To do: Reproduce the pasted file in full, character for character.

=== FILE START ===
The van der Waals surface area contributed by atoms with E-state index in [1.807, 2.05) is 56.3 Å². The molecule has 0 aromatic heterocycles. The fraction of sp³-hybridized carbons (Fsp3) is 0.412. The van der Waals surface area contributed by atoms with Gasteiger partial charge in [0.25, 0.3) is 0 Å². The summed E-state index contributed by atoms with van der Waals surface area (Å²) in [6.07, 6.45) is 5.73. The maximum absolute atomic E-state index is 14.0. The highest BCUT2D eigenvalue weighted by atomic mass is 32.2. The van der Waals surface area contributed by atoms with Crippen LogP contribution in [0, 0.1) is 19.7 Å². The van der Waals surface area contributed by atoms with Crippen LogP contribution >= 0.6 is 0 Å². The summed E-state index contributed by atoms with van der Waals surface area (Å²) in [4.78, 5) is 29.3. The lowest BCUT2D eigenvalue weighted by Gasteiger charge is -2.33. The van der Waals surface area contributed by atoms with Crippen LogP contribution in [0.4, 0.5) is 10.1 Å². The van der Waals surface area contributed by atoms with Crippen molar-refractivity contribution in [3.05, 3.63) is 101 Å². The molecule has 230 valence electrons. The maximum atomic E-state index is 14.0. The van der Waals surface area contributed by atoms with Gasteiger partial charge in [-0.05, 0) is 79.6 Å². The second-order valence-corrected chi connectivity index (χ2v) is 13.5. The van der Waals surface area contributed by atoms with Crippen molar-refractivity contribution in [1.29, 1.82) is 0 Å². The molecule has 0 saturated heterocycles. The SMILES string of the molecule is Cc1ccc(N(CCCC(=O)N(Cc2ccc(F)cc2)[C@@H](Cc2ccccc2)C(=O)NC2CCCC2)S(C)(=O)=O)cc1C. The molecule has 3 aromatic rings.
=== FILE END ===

The van der Waals surface area contributed by atoms with E-state index in [1.807, 2.05) is 56.3 Å². The molecule has 0 aromatic heterocycles. The fraction of sp³-hybridized carbons (Fsp3) is 0.412. The van der Waals surface area contributed by atoms with Gasteiger partial charge in [0.25, 0.3) is 0 Å². The summed E-state index contributed by atoms with van der Waals surface area (Å²) in [6.07, 6.45) is 5.73. The maximum absolute atomic E-state index is 14.0. The highest BCUT2D eigenvalue weighted by atomic mass is 32.2. The van der Waals surface area contributed by atoms with Crippen LogP contribution in [0, 0.1) is 19.7 Å². The van der Waals surface area contributed by atoms with Crippen LogP contribution >= 0.6 is 0 Å². The summed E-state index contributed by atoms with van der Waals surface area (Å²) in [4.78, 5) is 29.3. The lowest BCUT2D eigenvalue weighted by Gasteiger charge is -2.33. The van der Waals surface area contributed by atoms with Crippen LogP contribution in [0.4, 0.5) is 10.1 Å². The van der Waals surface area contributed by atoms with Crippen molar-refractivity contribution in [3.05, 3.63) is 101 Å². The molecule has 230 valence electrons. The maximum atomic E-state index is 14.0. The van der Waals surface area contributed by atoms with Gasteiger partial charge in [-0.05, 0) is 79.6 Å². The second-order valence-corrected chi connectivity index (χ2v) is 13.5. The van der Waals surface area contributed by atoms with Crippen molar-refractivity contribution in [1.29, 1.82) is 0 Å². The molecule has 0 saturated heterocycles. The SMILES string of the molecule is Cc1ccc(N(CCCC(=O)N(Cc2ccc(F)cc2)[C@@H](Cc2ccccc2)C(=O)NC2CCCC2)S(C)(=O)=O)cc1C. The molecule has 3 aromatic rings.